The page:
TMasque of the 4 Seasonshe Year's Turning

The goddess journeys through the year, just as we do, changing with the seasons as the wheel of the year turns. We can see this in our outer lives, as we adapt to changing weather and light. In our inner lives, if we choose to engage consciously with the turning year, we can see our ideas, our conceptions grow from the germinal seed to ripening maturity as the seasons carry us on a tide of growth and awareness.

 

 

Changing with the Seasons

Imbolc (February)

At Imbolc (February) we see the spring maiden - Bride, Brigit, Brighde – young, fresh, just beginning to awaken with the first stirrings of life, the first green shoots.

Bealtaine (May)

By Bealtaine (May), she has grown to a greater, rounder fullness, maturing, awakening to her fertility, creativity, sensuality. She is blossoming into form, just like the flowers opening around her.

Lughnasadh (August)

By Lughnasadh, (August) she is bearing fruit, and we celebrate the beginning of her bountiful harvest.

Samhain (Hallowe'en)

By Samhain (Hallowe'en), she has grown old, bent, withered and become the Cailleach, the crone, the old one, she who spins, the old wise woman capable of seeing into the dark and hidden places. Like the seed, she sleeps in the cold and dark of winter, awaiting the growing light that calls her back to new growth and the cycle repeats itself.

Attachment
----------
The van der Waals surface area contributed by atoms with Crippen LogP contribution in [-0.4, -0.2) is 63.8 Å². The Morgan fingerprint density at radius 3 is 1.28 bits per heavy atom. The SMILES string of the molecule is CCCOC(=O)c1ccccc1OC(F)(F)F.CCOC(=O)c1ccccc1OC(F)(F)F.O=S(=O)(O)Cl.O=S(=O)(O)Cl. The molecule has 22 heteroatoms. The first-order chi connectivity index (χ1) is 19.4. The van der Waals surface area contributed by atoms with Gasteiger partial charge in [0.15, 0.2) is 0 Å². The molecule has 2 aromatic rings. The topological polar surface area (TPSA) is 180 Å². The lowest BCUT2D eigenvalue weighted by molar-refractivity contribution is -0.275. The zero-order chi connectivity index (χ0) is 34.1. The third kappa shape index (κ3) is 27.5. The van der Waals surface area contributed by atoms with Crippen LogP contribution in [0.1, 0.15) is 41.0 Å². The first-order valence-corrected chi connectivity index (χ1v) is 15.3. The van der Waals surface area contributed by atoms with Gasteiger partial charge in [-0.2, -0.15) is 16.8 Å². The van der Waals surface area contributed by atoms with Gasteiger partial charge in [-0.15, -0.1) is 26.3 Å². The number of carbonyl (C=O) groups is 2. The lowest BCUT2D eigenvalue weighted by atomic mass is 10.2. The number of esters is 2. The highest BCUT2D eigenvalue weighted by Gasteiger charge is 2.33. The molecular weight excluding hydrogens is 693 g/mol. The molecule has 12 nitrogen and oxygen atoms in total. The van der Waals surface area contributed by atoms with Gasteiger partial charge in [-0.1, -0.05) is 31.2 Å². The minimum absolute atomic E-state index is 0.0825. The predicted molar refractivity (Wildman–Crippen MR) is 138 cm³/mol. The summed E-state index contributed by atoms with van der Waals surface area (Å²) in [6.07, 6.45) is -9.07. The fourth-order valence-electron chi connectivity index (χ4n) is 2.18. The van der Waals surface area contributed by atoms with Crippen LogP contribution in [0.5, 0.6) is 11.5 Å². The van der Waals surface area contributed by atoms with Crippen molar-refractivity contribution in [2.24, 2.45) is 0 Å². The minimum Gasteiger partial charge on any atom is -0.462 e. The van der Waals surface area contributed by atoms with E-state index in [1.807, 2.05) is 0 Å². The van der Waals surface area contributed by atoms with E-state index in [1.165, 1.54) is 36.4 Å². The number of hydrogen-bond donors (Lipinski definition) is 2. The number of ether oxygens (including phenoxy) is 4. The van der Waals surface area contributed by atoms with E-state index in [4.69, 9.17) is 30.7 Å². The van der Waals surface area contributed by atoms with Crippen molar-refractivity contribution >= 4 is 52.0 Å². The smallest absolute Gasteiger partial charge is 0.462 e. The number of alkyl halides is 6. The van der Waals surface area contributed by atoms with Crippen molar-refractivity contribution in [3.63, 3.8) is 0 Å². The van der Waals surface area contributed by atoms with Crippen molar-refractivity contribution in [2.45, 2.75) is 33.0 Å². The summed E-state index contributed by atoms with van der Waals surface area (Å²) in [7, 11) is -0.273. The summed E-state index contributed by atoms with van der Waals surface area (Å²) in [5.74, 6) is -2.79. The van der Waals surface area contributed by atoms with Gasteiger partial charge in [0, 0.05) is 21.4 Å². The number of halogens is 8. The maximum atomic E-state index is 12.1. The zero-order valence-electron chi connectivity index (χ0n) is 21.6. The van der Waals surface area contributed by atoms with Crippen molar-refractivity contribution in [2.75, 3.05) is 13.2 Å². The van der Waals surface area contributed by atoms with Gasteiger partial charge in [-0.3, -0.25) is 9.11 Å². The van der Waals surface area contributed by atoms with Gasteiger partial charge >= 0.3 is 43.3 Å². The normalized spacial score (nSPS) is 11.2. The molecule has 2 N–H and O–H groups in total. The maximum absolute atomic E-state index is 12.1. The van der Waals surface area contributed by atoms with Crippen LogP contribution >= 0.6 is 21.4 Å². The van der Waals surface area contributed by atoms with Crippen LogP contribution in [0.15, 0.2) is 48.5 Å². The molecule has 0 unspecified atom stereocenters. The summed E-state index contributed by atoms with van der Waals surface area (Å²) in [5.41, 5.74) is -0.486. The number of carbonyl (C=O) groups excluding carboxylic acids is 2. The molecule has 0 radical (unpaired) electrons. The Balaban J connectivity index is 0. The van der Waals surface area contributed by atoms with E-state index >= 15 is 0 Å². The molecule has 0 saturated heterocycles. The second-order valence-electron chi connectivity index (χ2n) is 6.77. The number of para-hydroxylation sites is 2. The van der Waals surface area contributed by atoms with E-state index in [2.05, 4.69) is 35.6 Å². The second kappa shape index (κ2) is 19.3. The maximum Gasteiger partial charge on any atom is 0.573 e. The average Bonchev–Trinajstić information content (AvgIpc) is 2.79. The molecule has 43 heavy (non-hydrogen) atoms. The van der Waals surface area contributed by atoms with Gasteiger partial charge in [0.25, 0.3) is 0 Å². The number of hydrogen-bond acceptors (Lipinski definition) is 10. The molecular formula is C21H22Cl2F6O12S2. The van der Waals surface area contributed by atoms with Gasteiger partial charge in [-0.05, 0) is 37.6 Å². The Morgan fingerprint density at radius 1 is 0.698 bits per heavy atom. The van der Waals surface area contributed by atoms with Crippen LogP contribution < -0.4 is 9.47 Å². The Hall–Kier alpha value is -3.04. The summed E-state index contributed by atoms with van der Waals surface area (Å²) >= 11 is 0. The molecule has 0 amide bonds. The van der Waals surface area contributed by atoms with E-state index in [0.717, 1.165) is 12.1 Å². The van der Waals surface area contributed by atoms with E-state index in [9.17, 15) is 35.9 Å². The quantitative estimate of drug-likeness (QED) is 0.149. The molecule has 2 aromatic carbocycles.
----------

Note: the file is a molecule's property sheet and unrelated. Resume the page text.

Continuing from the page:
The festival of Lughnasadh

Lughnasadh marked the beginning of harvest time, the first fruits of the seeds and intentions planted last year. Corn dollies, feasting, sacred wells, fruits and flowers are all Lughnasadh motifs. In later times in Ireland this was called 'Garland Sunday', 'Fraughan Sunday', 'Reek Sunday' and was a time for decorating springs and wells with garlands of flowers. It was also a time for gathering blueberries or fraughans, for hand-fastings, and for gatherings on high hills, such as Croagh Patrick or Mount Brandon.

Lugh, the many-gifted-one ('samildanach'), initiated the festival of Lughnasadh with athletic games and challenges in memory of his foster-mother, the goddess Tailtu, who had cleared much of the central plain of Ireland for agriculture.

Our Harvest

This year WWW are harvesting the fruits of the work of the Wise Woman Weekend founders and volunteers over the past 11 years. We honour our ancestors, the women who came before us and gave freely of their time and energy to call WWW into being, and to sustain it. We celebrate the present, and the gifts that the current Wise Woman Weekend vision team bring to carry and sustain the event, and we are also looking forward to harvesting the fruits of these gatherings for many years to come!

A choice of 3 Workshops out of 9

We offer a full weekend programme, but with plenty of breathing space and time to relax. Throughout the weekend you are welcome to take part in an ongoing collaborative creative project.

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